42% of Companies Have No Chip-and-PIN Transition Plan

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As most know, the majority of US businesses must transition to EMV-capable technologies for credit cards by Oct. 1, or become liable for any costs incurred from fraud using old magnetic-strip technologies. As the transition deadline looms, research shows that 42% of IT decision makers, including C-level executives, have either taken no steps or are unaware of any progress being made to meet the mandate.

According to a survey on EMV readiness from Randstad Technologies, lack of time and lack of technology deployment expertise were cited as the biggest obstacles to meeting the two-month-away deadline. Also, a majority of respondents indicated little concern for the magnitude of risk associated with missing the liability shift deadline, with 58% stating it will have limited or no impact on their company’s bottom line.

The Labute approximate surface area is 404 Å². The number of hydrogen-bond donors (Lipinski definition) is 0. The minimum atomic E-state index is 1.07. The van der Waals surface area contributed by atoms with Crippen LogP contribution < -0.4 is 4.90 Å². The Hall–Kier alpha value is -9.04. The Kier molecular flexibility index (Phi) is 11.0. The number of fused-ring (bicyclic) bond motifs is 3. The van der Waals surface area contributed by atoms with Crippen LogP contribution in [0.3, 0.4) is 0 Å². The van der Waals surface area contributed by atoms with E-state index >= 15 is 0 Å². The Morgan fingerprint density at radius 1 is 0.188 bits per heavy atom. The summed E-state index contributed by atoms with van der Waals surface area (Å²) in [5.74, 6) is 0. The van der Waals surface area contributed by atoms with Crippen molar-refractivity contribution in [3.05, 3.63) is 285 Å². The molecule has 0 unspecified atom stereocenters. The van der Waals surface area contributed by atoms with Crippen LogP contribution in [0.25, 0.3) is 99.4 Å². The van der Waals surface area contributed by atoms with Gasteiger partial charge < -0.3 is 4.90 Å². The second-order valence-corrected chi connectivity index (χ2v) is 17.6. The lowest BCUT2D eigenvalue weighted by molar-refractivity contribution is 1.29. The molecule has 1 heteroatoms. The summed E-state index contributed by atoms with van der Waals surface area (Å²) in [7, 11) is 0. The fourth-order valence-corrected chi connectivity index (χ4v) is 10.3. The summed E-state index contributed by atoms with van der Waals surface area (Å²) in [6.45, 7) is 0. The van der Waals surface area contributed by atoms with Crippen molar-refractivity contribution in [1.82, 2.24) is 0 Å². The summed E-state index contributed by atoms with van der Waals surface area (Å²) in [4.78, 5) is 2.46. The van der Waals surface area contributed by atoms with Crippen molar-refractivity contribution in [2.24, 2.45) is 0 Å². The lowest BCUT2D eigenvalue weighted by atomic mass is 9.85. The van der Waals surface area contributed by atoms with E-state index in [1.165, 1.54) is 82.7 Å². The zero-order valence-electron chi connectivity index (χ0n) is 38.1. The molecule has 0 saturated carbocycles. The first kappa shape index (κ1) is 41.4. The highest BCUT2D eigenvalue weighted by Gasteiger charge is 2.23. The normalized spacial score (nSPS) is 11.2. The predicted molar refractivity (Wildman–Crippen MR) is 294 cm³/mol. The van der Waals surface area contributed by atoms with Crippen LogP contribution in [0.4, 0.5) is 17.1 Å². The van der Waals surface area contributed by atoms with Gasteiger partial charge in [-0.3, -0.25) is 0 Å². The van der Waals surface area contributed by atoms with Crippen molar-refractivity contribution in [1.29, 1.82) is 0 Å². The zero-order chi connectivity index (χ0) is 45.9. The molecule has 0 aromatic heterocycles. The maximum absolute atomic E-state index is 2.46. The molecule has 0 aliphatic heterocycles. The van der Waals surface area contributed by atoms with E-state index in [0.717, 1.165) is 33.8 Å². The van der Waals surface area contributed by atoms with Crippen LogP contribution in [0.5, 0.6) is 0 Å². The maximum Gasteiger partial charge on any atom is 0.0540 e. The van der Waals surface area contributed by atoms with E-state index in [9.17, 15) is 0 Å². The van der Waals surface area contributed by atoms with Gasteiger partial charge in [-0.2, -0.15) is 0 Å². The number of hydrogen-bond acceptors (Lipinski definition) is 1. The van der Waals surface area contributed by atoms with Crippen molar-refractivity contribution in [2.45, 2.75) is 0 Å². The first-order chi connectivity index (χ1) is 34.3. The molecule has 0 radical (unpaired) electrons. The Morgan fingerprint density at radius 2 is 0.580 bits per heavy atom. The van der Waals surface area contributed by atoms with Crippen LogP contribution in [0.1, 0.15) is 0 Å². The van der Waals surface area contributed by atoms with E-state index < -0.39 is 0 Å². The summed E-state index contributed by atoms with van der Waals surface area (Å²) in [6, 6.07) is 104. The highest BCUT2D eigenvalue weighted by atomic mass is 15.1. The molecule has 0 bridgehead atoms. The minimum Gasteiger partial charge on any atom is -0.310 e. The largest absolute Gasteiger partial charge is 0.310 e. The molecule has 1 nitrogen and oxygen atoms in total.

The report also found that only 66% of IT decision makers, including C-suite executives, believe that chip and signature offers credit-card holders insufficient security, and that chip and PIN should be required.

“I’m surprised there’s such a disconnect between companies’ seriousness about the EMV transition and their actions to make it happen,” said Dick Mitchell, Randstad Technologies solutions director. “I’m even more surprised that there is anyone—let alone 28% of respondents—who believe chip and signature is more secure than the technically superior chip and PIN.”

The survey also found that 55% of respondents think the October 1 liability shift deadline should be delayed.

“Because fraud liability has traditionally fallen to credit-card companies and banks, consumers have never borne the brunt, and thus aren’t demanding more secure payment technology,” Mitchell said. “While businesses understand the importance of more secure payment technology, without this push from consumers, many merchants aren’t feeling the pressure to get all their affairs in order to meet the October deadline.”

The results do show that 58% of respondents are actively preparing for the EMV technology transition, representing a cross-section of affected industries.

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